The scars only served to remind her of all that had come in her life and the fact that she had managed to overcome all the obstacles and challenges that tried to bring her down.

She was still here. And she was resolute in making her presence even more prominent in the future. No matter what lay ahead.

 

The corner of notes

music-room

©Rochelle Wisoff-Fields

It was a corner in the house that belonged to him alone. One in which all worries and concerns would evaporate, converted into notes and music. It was a corner that hosted all of his instruments, his closest friends, those that accompanied him since he was a child. It was to them that he would seek refuge, where he would turn when something went wrong, but also when he wanted to celebrate. They knew best how to express it all: every emotion, every heartbeat.

This was the corner where life gained a meaning. Where he would feel, above all, understood.

 

Also part of Friday Fictioneers

The fortune-teller’s prediction

venice-fatima

©Fatima Fakier

When you meet the one, you’ll see her in Venice”. It was a silly prompt from a fortune-teller at a fair when they were kids. They were not even teenagers then and not even thinking about love. Life was so much easier. Careless and stress-free. But then, both Michael and Lilly grew up. And they lost touch throughout the years. She went abroad to study and he was hired at a local company, working day and night. Life passed them by.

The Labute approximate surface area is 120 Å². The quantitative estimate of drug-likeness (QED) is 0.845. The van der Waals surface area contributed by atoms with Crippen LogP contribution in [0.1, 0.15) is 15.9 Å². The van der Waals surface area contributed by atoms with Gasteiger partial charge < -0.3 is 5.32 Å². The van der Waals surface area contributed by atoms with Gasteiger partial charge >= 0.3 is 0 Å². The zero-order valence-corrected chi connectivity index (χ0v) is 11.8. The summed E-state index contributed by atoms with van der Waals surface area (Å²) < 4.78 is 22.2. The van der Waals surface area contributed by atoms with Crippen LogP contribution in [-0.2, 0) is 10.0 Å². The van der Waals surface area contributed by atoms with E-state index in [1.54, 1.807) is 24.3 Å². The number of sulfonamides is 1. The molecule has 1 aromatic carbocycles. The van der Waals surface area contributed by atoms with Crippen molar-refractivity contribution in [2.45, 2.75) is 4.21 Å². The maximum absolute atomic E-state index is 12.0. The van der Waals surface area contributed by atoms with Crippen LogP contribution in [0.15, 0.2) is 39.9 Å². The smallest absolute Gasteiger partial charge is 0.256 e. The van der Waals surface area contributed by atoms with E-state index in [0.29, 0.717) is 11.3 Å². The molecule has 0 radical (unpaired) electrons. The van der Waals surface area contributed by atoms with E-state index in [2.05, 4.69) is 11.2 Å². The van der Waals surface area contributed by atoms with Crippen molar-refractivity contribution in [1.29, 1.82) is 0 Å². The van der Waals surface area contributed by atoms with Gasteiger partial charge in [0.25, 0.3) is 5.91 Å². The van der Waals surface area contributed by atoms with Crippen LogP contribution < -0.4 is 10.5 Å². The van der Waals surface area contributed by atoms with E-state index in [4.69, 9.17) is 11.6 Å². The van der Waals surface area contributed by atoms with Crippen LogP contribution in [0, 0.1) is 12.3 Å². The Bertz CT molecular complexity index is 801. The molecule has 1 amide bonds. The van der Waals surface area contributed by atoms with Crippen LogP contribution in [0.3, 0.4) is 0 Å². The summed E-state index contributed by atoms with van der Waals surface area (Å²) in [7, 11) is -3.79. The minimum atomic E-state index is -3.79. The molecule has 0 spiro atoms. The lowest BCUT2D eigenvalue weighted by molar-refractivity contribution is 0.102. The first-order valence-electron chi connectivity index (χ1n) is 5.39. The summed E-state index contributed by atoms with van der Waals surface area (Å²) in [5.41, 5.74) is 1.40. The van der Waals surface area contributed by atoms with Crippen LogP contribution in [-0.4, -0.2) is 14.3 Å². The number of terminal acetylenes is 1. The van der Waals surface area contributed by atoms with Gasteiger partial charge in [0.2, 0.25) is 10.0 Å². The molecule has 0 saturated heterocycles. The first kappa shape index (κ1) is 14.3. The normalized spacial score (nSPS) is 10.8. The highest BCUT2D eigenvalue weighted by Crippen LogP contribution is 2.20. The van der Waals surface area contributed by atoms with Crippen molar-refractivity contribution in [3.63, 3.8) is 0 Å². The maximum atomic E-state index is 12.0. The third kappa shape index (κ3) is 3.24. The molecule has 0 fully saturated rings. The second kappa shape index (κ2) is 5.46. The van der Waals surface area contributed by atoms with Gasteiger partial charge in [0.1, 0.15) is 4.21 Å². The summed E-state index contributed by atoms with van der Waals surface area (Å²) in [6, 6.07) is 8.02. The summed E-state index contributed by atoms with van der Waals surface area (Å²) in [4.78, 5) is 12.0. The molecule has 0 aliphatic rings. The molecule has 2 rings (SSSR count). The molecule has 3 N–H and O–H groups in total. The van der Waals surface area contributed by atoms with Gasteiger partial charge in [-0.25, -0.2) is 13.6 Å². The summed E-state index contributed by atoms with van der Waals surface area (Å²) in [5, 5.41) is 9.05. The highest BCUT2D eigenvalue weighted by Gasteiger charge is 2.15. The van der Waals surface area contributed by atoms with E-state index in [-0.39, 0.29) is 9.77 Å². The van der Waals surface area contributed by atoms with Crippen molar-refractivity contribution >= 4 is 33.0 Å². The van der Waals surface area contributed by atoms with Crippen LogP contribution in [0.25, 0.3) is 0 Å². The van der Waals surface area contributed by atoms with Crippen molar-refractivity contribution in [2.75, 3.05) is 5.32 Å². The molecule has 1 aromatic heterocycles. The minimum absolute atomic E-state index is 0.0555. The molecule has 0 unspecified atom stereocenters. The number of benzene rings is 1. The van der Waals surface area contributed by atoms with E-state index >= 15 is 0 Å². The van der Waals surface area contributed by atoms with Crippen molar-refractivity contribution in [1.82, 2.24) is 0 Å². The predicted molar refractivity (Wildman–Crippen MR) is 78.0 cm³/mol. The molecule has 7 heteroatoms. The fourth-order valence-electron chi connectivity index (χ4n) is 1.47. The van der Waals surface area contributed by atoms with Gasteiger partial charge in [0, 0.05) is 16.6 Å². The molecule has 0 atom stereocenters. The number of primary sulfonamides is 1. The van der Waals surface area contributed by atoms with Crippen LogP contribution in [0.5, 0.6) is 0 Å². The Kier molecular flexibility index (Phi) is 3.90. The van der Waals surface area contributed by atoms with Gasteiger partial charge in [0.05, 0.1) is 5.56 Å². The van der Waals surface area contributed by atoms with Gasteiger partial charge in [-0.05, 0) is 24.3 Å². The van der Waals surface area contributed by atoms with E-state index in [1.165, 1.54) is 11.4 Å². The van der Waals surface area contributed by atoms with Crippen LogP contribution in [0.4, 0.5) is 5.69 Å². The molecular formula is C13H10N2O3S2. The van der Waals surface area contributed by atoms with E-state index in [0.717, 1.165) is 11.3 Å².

Until chance – or maybe karma – reunited them on a plane to Venice. It was time to fulfil the prediction.

 

Also part of Friday Fictioneers

A peacock’s strut

meep-by-the-window

©Jean L. Hays

It was one of those days, when you look out of the window lost in your thoughts. A strange bird caught her attention. It reminded her of a saying her grandfather used to tell her: “be a peacock in a world full of blackbirds”. It was a prompt to refuse to be ordinary.

But in our world today, everyone believes they’re a peacock. Strutting along, gleaming and boasting of their supposed abilities and good looks. “Appearance is deceiving”, she pondered.

She looked closer at the bird. It seemed ordinary. “A peacock that rests on its feathers is just another turkey”.

 

Also part of Friday Fictioneers